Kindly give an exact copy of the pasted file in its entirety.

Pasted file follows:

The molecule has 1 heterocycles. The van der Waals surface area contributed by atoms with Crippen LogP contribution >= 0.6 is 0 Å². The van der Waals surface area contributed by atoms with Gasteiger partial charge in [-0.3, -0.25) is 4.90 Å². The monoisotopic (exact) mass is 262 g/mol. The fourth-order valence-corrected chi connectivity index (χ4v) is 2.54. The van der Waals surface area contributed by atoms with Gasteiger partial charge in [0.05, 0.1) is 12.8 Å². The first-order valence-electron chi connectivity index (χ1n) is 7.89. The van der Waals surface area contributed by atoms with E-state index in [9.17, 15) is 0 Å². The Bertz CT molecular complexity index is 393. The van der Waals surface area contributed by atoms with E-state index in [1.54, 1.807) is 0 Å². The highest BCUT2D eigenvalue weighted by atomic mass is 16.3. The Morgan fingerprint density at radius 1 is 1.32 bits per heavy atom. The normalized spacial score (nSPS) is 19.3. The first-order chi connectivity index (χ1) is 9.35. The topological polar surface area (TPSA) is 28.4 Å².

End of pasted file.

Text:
The molecule has 1 heterocycles. The van der Waals surface area contributed by atoms with Crippen LogP contribution >= 0.6 is 0 Å². The van der Waals surface area contributed by atoms with Gasteiger partial charge in [-0.3, -0.25) is 4.90 Å². The monoisotopic (exact) mass is 262 g/mol. The fourth-order valence-corrected chi connectivity index (χ4v) is 2.54. The van der Waals surface area contributed by atoms with Gasteiger partial charge in [0.05, 0.1) is 12.8 Å². The first-order valence-electron chi connectivity index (χ1n) is 7.89. The van der Waals surface area contributed by atoms with E-state index in [9.17, 15) is 0 Å². The Bertz CT molecular complexity index is 393. The van der Waals surface area contributed by atoms with E-state index in [1.54, 1.807) is 0 Å². The highest BCUT2D eigenvalue weighted by atomic mass is 16.3. The Morgan fingerprint density at radius 1 is 1.32 bits per heavy atom. The normalized spacial score (nSPS) is 19.3. The first-order chi connectivity index (χ1) is 9.35. The topological polar surface area (TPSA) is 28.4 Å².